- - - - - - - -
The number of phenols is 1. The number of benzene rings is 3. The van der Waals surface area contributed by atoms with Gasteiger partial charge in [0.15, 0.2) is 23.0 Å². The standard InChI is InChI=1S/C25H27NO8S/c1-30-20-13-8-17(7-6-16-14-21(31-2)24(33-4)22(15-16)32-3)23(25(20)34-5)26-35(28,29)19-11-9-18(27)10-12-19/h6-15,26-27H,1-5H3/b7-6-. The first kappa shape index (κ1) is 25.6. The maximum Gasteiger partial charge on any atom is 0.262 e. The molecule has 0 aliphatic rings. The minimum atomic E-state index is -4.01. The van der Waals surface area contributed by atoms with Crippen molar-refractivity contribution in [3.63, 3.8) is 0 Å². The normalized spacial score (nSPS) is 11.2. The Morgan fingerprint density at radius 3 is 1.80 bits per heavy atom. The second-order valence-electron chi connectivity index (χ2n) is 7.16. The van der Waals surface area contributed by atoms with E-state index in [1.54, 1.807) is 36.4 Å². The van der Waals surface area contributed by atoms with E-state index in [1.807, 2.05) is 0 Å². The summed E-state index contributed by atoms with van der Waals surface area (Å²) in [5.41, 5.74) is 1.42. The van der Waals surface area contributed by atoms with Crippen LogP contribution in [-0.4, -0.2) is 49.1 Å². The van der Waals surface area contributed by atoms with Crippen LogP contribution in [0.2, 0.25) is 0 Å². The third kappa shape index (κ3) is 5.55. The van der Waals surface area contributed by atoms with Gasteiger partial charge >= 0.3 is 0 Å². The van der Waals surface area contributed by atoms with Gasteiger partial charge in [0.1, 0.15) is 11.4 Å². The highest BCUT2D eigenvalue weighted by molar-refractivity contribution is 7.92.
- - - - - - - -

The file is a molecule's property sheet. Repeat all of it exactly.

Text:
The number of phenols is 1. The number of benzene rings is 3. The van der Waals surface area contributed by atoms with Gasteiger partial charge in [0.15, 0.2) is 23.0 Å². The standard InChI is InChI=1S/C25H27NO8S/c1-30-20-13-8-17(7-6-16-14-21(31-2)24(33-4)22(15-16)32-3)23(25(20)34-5)26-35(28,29)19-11-9-18(27)10-12-19/h6-15,26-27H,1-5H3/b7-6-. The first kappa shape index (κ1) is 25.6. The maximum Gasteiger partial charge on any atom is 0.262 e. The molecule has 0 aliphatic rings. The minimum atomic E-state index is -4.01. The van der Waals surface area contributed by atoms with Crippen molar-refractivity contribution in [3.63, 3.8) is 0 Å². The normalized spacial score (nSPS) is 11.2. The Morgan fingerprint density at radius 3 is 1.80 bits per heavy atom. The second-order valence-electron chi connectivity index (χ2n) is 7.16. The van der Waals surface area contributed by atoms with E-state index in [1.54, 1.807) is 36.4 Å². The van der Waals surface area contributed by atoms with E-state index in [1.807, 2.05) is 0 Å². The summed E-state index contributed by atoms with van der Waals surface area (Å²) in [5.41, 5.74) is 1.42. The van der Waals surface area contributed by atoms with Crippen LogP contribution in [-0.4, -0.2) is 49.1 Å². The van der Waals surface area contributed by atoms with Crippen LogP contribution in [0.2, 0.25) is 0 Å². The third kappa shape index (κ3) is 5.55. The van der Waals surface area contributed by atoms with Gasteiger partial charge >= 0.3 is 0 Å². The van der Waals surface area contributed by atoms with Gasteiger partial charge in [0.1, 0.15) is 11.4 Å². The highest BCUT2D eigenvalue weighted by molar-refractivity contribution is 7.92.